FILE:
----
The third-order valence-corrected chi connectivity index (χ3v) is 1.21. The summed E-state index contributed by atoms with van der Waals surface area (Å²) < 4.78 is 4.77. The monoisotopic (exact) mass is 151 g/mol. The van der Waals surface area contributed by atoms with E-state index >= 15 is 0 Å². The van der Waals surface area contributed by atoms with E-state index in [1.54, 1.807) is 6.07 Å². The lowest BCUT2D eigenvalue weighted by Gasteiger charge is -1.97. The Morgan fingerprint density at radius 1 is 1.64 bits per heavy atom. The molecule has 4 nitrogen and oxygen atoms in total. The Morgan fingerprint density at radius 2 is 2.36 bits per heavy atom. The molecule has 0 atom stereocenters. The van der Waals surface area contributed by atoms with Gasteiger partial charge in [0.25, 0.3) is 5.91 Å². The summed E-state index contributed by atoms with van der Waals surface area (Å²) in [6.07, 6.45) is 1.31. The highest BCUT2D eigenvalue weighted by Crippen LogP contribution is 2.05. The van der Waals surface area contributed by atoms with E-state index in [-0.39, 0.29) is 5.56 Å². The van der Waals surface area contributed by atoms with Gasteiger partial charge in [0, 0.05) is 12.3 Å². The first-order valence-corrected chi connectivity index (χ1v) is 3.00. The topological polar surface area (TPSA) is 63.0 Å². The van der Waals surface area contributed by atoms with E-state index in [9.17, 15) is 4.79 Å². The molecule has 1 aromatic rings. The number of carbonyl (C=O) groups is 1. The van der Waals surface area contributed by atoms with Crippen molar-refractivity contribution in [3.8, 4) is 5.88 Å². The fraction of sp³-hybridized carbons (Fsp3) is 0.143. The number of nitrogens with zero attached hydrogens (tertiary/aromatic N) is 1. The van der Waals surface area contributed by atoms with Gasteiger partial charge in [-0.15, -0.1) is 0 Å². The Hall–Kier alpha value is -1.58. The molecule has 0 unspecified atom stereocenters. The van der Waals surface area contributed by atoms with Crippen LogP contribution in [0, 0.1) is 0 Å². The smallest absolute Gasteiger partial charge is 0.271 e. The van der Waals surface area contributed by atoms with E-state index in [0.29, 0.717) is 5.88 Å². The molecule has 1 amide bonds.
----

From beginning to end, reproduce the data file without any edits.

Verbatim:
The third-order valence-corrected chi connectivity index (χ3v) is 1.21. The summed E-state index contributed by atoms with van der Waals surface area (Å²) < 4.78 is 4.77. The monoisotopic (exact) mass is 151 g/mol. The van der Waals surface area contributed by atoms with E-state index >= 15 is 0 Å². The van der Waals surface area contributed by atoms with E-state index in [1.54, 1.807) is 6.07 Å². The lowest BCUT2D eigenvalue weighted by Gasteiger charge is -1.97. The Morgan fingerprint density at radius 1 is 1.64 bits per heavy atom. The molecule has 4 nitrogen and oxygen atoms in total. The Morgan fingerprint density at radius 2 is 2.36 bits per heavy atom. The molecule has 0 atom stereocenters. The van der Waals surface area contributed by atoms with Gasteiger partial charge in [0.25, 0.3) is 5.91 Å². The summed E-state index contributed by atoms with van der Waals surface area (Å²) in [6.07, 6.45) is 1.31. The highest BCUT2D eigenvalue weighted by Crippen LogP contribution is 2.05. The van der Waals surface area contributed by atoms with E-state index in [-0.39, 0.29) is 5.56 Å². The van der Waals surface area contributed by atoms with Gasteiger partial charge in [0, 0.05) is 12.3 Å². The first-order valence-corrected chi connectivity index (χ1v) is 3.00. The topological polar surface area (TPSA) is 63.0 Å². The van der Waals surface area contributed by atoms with E-state index in [9.17, 15) is 4.79 Å². The molecule has 1 aromatic rings. The number of carbonyl (C=O) groups is 1. The van der Waals surface area contributed by atoms with Crippen molar-refractivity contribution in [3.8, 4) is 5.88 Å². The fraction of sp³-hybridized carbons (Fsp3) is 0.143. The number of nitrogens with zero attached hydrogens (tertiary/aromatic N) is 1. The van der Waals surface area contributed by atoms with Gasteiger partial charge in [-0.15, -0.1) is 0 Å². The Hall–Kier alpha value is -1.58. The molecule has 0 unspecified atom stereocenters. The van der Waals surface area contributed by atoms with Crippen LogP contribution in [0, 0.1) is 0 Å². The smallest absolute Gasteiger partial charge is 0.271 e. The van der Waals surface area contributed by atoms with E-state index in [0.29, 0.717) is 5.88 Å². The molecule has 1 amide bonds.